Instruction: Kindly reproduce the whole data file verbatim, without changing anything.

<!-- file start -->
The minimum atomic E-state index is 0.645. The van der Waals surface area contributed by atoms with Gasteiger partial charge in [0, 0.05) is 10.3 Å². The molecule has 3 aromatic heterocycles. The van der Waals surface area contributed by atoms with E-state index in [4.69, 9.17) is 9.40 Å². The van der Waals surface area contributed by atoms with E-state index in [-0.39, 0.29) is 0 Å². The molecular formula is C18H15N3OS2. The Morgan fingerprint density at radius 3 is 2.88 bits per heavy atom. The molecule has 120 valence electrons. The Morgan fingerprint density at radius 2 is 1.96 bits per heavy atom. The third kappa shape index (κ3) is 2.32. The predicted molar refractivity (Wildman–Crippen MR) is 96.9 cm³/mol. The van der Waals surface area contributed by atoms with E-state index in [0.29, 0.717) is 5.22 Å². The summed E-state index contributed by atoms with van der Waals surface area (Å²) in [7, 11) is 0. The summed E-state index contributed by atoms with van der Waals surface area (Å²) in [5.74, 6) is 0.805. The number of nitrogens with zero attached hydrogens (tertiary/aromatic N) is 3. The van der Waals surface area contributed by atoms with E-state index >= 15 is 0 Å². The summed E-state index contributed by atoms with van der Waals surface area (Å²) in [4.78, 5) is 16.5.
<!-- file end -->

The minimum atomic E-state index is 0.645. The van der Waals surface area contributed by atoms with Gasteiger partial charge in [0, 0.05) is 10.3 Å². The molecule has 3 aromatic heterocycles. The van der Waals surface area contributed by atoms with E-state index in [4.69, 9.17) is 9.40 Å². The van der Waals surface area contributed by atoms with E-state index in [-0.39, 0.29) is 0 Å². The molecular formula is C18H15N3OS2. The Morgan fingerprint density at radius 3 is 2.88 bits per heavy atom. The molecule has 120 valence electrons. The Morgan fingerprint density at radius 2 is 1.96 bits per heavy atom. The third kappa shape index (κ3) is 2.32. The predicted molar refractivity (Wildman–Crippen MR) is 96.9 cm³/mol. The van der Waals surface area contributed by atoms with E-state index in [0.29, 0.717) is 5.22 Å². The summed E-state index contributed by atoms with van der Waals surface area (Å²) in [7, 11) is 0. The summed E-state index contributed by atoms with van der Waals surface area (Å²) in [5.74, 6) is 0.805. The number of nitrogens with zero attached hydrogens (tertiary/aromatic N) is 3. The van der Waals surface area contributed by atoms with E-state index >= 15 is 0 Å². The summed E-state index contributed by atoms with van der Waals surface area (Å²) in [4.78, 5) is 16.5.